If your grand-mother was born in Italy before 1948, she inherited Italian citizenship from her Italian father ONLY because before 1948, an Italian mother regardless of where she was living was not able to transmit citizenship to any offspring. So if your grand-mother's father was naturalized while your grand-mother was still a minor, your grand-mother was naturalized too regardless of the fact that she was still in Italy at the time. I'm personally familiar with a similar case. The Italian father left for America, became naturalized, then returned to Italy and fathered more children in Italy. All of those new children and the minors who were born in Italy prior to his departure are considered by Italy to be American citizens ONLY because the Italian mother could not transmit citizenship to them. It has nothing to do with a minor child being able to retain Italian citizenship until emigration to America. Before 1948, the actions of the Italian father affected the minor children.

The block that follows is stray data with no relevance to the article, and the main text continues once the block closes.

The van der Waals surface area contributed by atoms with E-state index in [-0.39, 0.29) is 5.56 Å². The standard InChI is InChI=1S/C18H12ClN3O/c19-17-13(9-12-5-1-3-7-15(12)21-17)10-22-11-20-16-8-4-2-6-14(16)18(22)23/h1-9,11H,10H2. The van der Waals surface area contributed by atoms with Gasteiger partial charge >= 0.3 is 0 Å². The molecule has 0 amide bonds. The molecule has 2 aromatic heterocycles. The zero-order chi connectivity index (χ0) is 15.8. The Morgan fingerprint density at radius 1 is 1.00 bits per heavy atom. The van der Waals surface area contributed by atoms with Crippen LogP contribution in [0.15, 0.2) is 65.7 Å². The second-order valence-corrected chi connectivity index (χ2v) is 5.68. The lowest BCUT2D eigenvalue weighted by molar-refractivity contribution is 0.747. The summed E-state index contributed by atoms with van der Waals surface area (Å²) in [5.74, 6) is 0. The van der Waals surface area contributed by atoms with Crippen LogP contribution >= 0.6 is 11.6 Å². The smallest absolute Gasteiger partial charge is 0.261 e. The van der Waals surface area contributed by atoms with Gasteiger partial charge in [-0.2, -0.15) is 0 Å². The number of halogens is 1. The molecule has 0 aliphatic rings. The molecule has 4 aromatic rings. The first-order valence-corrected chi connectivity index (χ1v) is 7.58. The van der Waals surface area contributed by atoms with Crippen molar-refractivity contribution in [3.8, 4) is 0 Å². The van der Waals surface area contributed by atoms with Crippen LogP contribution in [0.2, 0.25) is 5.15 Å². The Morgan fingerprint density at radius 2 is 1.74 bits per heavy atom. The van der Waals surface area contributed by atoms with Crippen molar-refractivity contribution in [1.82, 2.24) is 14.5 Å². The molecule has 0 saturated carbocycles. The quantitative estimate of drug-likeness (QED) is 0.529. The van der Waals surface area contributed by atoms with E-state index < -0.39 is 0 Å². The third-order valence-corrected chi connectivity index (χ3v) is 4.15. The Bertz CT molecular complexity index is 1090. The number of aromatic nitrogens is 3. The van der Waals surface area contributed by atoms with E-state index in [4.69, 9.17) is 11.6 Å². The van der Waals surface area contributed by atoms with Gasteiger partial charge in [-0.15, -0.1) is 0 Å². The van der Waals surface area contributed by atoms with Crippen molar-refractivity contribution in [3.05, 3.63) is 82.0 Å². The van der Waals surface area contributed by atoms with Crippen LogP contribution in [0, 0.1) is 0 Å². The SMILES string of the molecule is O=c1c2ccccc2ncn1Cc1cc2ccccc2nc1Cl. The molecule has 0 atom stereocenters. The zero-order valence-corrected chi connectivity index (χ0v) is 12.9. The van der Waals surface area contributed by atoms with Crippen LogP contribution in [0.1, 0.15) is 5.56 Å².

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Re: Am I eligable for citizenship?

Postby mler » 03 Aug 2015, 16:42

Actually, even if the child was born before 1948, she acquired Italian citizenship at birth--in this case, from her Italian father, who was still Italian when his daughter (your grandmother) was born.

The question then becomes when did she lose that citizenship. If she retained Italian citizenship until she emigrated to the U.S., dates become significant. If, as jennebet suggests, she lost her citizenship as soon as her father naturalized, that would have created a "stateless" child. Italy would consider her a U.S. Citizen, but the U.S. would not since it did not confer derivative citizenship to the child until she set foot on U.S. soil. Again, this is very much date dependent.

Jennebet is correct in that your great grandmother's citizenship status would have no bearing on her daughter's citizenship before 1948. In the pre-1948 period, it would be your great grandfather's status--and the law at the time--that would affect your grandmother's citizenship. However, keep in mind that many people have successfully challenged the so-called "1948 ruling" in Italian courts. Whether it would work for an Italian-born child whose father naturalized during her minority while her mother remained Italian, is a question only the courts can answer.